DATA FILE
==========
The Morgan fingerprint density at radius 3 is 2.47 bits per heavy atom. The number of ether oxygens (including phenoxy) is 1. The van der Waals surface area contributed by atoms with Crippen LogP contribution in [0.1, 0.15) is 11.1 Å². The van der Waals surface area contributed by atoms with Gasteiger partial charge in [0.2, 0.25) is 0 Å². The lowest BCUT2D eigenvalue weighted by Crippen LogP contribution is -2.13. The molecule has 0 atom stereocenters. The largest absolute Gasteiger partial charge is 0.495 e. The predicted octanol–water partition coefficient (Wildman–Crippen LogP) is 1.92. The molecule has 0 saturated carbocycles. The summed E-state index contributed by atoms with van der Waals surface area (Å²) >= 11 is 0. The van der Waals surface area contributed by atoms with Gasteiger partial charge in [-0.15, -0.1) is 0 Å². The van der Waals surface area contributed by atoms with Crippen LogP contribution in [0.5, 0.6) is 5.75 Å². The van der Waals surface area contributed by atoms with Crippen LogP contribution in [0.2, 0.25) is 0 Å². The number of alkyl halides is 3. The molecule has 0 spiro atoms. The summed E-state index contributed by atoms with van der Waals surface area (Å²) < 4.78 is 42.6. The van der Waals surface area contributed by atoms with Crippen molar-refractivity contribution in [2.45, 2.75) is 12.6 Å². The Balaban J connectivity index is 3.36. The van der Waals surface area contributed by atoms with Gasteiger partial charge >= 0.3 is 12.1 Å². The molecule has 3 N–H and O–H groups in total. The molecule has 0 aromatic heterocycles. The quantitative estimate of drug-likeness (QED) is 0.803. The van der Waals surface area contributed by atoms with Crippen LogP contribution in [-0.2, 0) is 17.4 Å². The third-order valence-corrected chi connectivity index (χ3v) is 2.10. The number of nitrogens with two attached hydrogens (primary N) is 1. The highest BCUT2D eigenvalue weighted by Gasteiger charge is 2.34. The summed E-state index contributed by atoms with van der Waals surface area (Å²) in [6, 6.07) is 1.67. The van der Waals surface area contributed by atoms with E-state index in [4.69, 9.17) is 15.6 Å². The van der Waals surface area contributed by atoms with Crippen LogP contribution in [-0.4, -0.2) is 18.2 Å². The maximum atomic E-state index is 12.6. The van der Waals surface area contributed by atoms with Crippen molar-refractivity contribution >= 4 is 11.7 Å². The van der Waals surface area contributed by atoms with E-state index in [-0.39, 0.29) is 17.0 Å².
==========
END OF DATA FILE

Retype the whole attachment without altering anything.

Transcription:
The Morgan fingerprint density at radius 3 is 2.47 bits per heavy atom. The number of ether oxygens (including phenoxy) is 1. The van der Waals surface area contributed by atoms with Crippen LogP contribution in [0.1, 0.15) is 11.1 Å². The van der Waals surface area contributed by atoms with Gasteiger partial charge in [0.2, 0.25) is 0 Å². The lowest BCUT2D eigenvalue weighted by Crippen LogP contribution is -2.13. The molecule has 0 atom stereocenters. The largest absolute Gasteiger partial charge is 0.495 e. The predicted octanol–water partition coefficient (Wildman–Crippen LogP) is 1.92. The molecule has 0 saturated carbocycles. The summed E-state index contributed by atoms with van der Waals surface area (Å²) >= 11 is 0. The van der Waals surface area contributed by atoms with Gasteiger partial charge in [-0.15, -0.1) is 0 Å². The van der Waals surface area contributed by atoms with Crippen LogP contribution in [0.5, 0.6) is 5.75 Å². The van der Waals surface area contributed by atoms with Crippen LogP contribution in [0.2, 0.25) is 0 Å². The number of alkyl halides is 3. The molecule has 0 spiro atoms. The summed E-state index contributed by atoms with van der Waals surface area (Å²) < 4.78 is 42.6. The van der Waals surface area contributed by atoms with Crippen molar-refractivity contribution in [2.45, 2.75) is 12.6 Å². The Balaban J connectivity index is 3.36. The van der Waals surface area contributed by atoms with Gasteiger partial charge >= 0.3 is 12.1 Å². The molecule has 3 N–H and O–H groups in total. The molecule has 0 aromatic heterocycles. The quantitative estimate of drug-likeness (QED) is 0.803. The van der Waals surface area contributed by atoms with Crippen LogP contribution in [-0.2, 0) is 17.4 Å². The third-order valence-corrected chi connectivity index (χ3v) is 2.10. The number of nitrogens with two attached hydrogens (primary N) is 1. The highest BCUT2D eigenvalue weighted by Gasteiger charge is 2.34. The summed E-state index contributed by atoms with van der Waals surface area (Å²) in [6, 6.07) is 1.67. The van der Waals surface area contributed by atoms with E-state index in [4.69, 9.17) is 15.6 Å². The van der Waals surface area contributed by atoms with Crippen LogP contribution in [-0.4, -0.2) is 18.2 Å². The maximum atomic E-state index is 12.6. The van der Waals surface area contributed by atoms with Crippen molar-refractivity contribution >= 4 is 11.7 Å². The van der Waals surface area contributed by atoms with E-state index in [-0.39, 0.29) is 17.0 Å².